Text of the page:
Asian shares weaken on global growth concerns, Japan outperforms
Most Asian share markets were subdued on Friday and the dollar held onto its gains from safe-haven flows, after soft economic data from U.S. and China fuelled concerns of a global slowdown.
The mood looked set to brighten a little as European markets open. Pan-region Euro Stoxx 50 futures climbed 0.3%, Nasdaq futures rose 0.3% and S&P 500 futures were 0.2% higher.
In Asia, MSCI's broadest index of Asia-Pacific shares outside Japan (.MIAPJ0000PUS) fell 0.6% and was headed for a weekly decline of 1.2%, weighed down by a slew of data from China that pointed to a sluggish economic recovery after the lift of COVID lockdowns.
Japanese shares outperformed, however, with the Nikkei (.N225) climbing 0.9% to its highest level since November 2021, as investors cheered announcements of increased shareholder returns during earnings season.
China's bluechips (.CSI300) fell 1.1% and looked poised to lose 1.7% for the week, while Hong Kong stocks (.HSI) were down 0.7% on the day.
China's economic recovery seems to be losing steam, with new bank loans tumbling sharply in April, consumer prices rising at the slowest pace in more than two years and imports unexpectedly contracting, driving a plunge in commodity prices from copper, iron ore to oil.
Overight, data showed U.S. jobless claims jumped to a 1-1/2-year high last week, while producer prices rose at smallest annual increase in more than two years, hinting at potentially more abrupt slowing in the world's largest economy.
The data, however, added confidence that Federal Reserve is almost certain to pause its rate hikes at its policy meeting in June, with futures markets continuing to price in cuts of about 78 basis points by the end of the year.
"It's sort of a messy background for share markets and investment markets," said Shane Oliver, chief economist AMP in Sydney, noting the weaker global growth and return of bank worries.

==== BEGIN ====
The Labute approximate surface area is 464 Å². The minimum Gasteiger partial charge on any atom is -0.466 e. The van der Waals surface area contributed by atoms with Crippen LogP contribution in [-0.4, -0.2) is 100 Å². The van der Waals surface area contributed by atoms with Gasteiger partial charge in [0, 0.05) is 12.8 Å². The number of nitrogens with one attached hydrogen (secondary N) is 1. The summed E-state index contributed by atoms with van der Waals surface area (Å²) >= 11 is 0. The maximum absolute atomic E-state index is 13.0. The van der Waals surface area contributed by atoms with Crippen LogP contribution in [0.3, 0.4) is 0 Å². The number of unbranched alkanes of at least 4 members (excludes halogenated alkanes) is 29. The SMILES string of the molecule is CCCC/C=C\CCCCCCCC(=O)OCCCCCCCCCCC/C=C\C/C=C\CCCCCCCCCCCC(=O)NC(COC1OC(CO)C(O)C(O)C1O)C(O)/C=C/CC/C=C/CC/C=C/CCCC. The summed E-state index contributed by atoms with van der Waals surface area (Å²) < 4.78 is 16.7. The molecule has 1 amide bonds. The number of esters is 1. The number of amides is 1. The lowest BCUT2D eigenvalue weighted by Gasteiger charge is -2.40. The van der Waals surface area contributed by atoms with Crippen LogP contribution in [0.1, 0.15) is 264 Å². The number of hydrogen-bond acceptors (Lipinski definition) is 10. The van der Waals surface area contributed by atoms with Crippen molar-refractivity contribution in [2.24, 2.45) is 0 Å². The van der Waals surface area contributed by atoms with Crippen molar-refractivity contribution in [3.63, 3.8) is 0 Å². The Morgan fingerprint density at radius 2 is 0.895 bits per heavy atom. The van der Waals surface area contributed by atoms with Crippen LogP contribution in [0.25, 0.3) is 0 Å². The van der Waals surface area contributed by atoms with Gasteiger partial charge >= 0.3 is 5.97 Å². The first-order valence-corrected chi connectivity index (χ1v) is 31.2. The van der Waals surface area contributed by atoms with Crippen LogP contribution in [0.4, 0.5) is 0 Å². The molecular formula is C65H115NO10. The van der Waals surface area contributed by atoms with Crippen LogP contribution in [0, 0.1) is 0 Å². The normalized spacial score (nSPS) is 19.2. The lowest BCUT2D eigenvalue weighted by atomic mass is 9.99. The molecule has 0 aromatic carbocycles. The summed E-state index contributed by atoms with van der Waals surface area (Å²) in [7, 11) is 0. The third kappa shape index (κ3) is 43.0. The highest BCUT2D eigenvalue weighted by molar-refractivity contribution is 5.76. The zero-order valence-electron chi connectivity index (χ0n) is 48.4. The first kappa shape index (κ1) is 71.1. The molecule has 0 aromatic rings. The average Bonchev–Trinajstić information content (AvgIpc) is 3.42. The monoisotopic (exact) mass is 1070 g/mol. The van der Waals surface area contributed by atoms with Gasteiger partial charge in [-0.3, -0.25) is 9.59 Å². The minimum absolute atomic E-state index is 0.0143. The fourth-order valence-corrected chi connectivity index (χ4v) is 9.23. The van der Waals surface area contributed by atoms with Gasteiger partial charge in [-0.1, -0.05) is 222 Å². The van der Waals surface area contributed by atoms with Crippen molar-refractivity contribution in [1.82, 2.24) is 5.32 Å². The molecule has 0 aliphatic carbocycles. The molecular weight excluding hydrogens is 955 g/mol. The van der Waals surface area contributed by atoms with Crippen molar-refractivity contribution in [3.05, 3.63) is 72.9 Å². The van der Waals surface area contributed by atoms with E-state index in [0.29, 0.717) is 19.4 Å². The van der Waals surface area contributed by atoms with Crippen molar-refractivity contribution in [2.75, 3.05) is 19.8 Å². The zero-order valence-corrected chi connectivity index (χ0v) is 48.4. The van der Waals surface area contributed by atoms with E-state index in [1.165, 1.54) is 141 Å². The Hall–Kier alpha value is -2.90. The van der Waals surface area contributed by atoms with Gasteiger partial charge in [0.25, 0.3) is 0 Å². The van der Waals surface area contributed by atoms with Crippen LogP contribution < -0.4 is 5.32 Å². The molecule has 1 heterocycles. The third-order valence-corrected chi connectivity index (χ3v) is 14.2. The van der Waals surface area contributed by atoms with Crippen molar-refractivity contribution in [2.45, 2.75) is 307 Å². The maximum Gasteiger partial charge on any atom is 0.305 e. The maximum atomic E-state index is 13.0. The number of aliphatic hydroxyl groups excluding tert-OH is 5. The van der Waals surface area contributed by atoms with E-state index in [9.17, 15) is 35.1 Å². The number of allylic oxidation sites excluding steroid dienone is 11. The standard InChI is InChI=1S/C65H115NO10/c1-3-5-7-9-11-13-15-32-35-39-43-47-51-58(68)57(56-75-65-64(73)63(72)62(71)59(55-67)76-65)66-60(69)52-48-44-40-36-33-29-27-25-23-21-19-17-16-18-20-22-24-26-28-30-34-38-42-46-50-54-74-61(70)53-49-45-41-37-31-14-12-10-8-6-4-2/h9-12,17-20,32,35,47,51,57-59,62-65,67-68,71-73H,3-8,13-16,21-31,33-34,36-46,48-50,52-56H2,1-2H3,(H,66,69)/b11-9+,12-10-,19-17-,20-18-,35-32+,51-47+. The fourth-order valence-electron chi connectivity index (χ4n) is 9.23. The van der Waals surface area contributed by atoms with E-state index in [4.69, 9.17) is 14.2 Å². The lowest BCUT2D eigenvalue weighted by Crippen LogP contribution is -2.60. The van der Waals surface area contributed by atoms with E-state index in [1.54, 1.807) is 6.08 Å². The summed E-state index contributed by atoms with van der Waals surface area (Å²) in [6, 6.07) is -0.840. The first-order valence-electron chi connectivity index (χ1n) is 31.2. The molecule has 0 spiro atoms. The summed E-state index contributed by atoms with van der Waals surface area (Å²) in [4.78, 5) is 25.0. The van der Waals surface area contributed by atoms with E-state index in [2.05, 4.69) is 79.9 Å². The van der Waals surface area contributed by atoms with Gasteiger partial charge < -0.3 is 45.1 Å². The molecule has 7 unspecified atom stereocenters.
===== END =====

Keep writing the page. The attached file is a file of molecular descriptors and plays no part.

"The silver lining in the cloud is inflationary pressures are diminishing, which takes pressure off central banks, notwithstanding the Bank of England continuing to hike."
Banking fears reverberated overnight. PacWest (PACW.O) again led declines in U.S. regional banks with a sharp fall of 23% overnight, after it reported its deposits fell 9.5% last week.
Shares of U.S. big banks were also lower after the U.S. Federal Deposit Insurance Corporation (FDIC) said big lenders would bear the cost of replenishing its deposit insurance fund caused by recent bank failures.
That pulled the Dow (.DJI) lower, although Nasdaq (.IXIC) added 0.2%, supported by a 4.3% jump in Alphabet Inc (GOOGL.O) on its rollout of more artificial intelligence products.
Uncertainty around raising U.S. debt ceiling persisted. A meeting between U.S. President Joe Biden and top lawmakers that had been scheduled for Friday has been postponed to early next week, with the IMF warning that a U.S. default would have "serious repercussions" for the U.S. economy.
The U.S. dollar benefited from safe-haven flows amid growth concerns and banking worries, holding onto its 0.6% gain overnight at 102.02 against a basket of currencies.
The euro was reeling at $1.0925, just a touch above a one-month low, and sterling nursed losses at $1.2524, nearing a one-week low.
Treasury yields were slightly lower in Asia, after longer-dated yields declining further overnight on soft data. Benchmark 10-year notes were 2 basis points lower at 3.375%, while two-year yields were also 2 bps lower at 3.883%.
The Bank of England stuck to the script by raising its key interest rate by a quarter of a percentage point to 4.5% on Thursday. It, however, vowed that it would "stay the course" to curb the highest inflation of any major economy.
Oil is set to fall for a fourth straight week. U.S. crude futures edged 0.4% lower to $70.56 per barrel, while Brent crude eased 0.5% to $74.59 per barrel.
Gold prices were 0.2% lower at $2,011.41 per ounce.